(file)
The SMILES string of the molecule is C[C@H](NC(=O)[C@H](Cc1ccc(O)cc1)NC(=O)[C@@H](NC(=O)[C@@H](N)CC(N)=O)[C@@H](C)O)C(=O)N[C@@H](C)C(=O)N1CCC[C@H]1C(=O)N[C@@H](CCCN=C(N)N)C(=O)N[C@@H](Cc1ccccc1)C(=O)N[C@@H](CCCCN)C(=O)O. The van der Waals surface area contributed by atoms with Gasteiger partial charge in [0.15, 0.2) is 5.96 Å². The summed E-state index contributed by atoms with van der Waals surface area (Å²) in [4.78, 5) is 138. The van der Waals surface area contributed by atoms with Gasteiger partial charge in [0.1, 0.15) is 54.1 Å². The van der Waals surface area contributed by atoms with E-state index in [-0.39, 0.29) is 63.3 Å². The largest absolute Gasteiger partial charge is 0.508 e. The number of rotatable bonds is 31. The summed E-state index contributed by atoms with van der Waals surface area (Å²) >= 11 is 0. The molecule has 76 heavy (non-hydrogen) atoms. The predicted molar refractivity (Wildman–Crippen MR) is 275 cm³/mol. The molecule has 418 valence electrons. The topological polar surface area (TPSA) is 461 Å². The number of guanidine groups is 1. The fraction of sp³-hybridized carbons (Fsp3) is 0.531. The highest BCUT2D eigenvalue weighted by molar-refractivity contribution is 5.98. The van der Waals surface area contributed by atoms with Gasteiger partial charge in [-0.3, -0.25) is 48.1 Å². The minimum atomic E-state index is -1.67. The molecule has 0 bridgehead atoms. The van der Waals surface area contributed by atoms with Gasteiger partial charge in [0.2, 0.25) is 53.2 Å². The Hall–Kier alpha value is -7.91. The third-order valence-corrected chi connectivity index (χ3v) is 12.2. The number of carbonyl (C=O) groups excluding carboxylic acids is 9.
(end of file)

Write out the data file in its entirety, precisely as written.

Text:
The SMILES string of the molecule is C[C@H](NC(=O)[C@H](Cc1ccc(O)cc1)NC(=O)[C@@H](NC(=O)[C@@H](N)CC(N)=O)[C@@H](C)O)C(=O)N[C@@H](C)C(=O)N1CCC[C@H]1C(=O)N[C@@H](CCCN=C(N)N)C(=O)N[C@@H](Cc1ccccc1)C(=O)N[C@@H](CCCCN)C(=O)O. The van der Waals surface area contributed by atoms with Gasteiger partial charge in [0.15, 0.2) is 5.96 Å². The summed E-state index contributed by atoms with van der Waals surface area (Å²) in [4.78, 5) is 138. The van der Waals surface area contributed by atoms with Gasteiger partial charge in [0.1, 0.15) is 54.1 Å². The van der Waals surface area contributed by atoms with E-state index in [-0.39, 0.29) is 63.3 Å². The largest absolute Gasteiger partial charge is 0.508 e. The number of rotatable bonds is 31. The summed E-state index contributed by atoms with van der Waals surface area (Å²) >= 11 is 0. The molecule has 76 heavy (non-hydrogen) atoms. The predicted molar refractivity (Wildman–Crippen MR) is 275 cm³/mol. The molecule has 418 valence electrons. The topological polar surface area (TPSA) is 461 Å². The number of guanidine groups is 1. The fraction of sp³-hybridized carbons (Fsp3) is 0.531. The highest BCUT2D eigenvalue weighted by molar-refractivity contribution is 5.98. The van der Waals surface area contributed by atoms with Gasteiger partial charge in [-0.3, -0.25) is 48.1 Å². The minimum atomic E-state index is -1.67. The molecule has 0 bridgehead atoms. The van der Waals surface area contributed by atoms with Gasteiger partial charge in [0.2, 0.25) is 53.2 Å². The Hall–Kier alpha value is -7.91. The third-order valence-corrected chi connectivity index (χ3v) is 12.2. The number of carbonyl (C=O) groups excluding carboxylic acids is 9.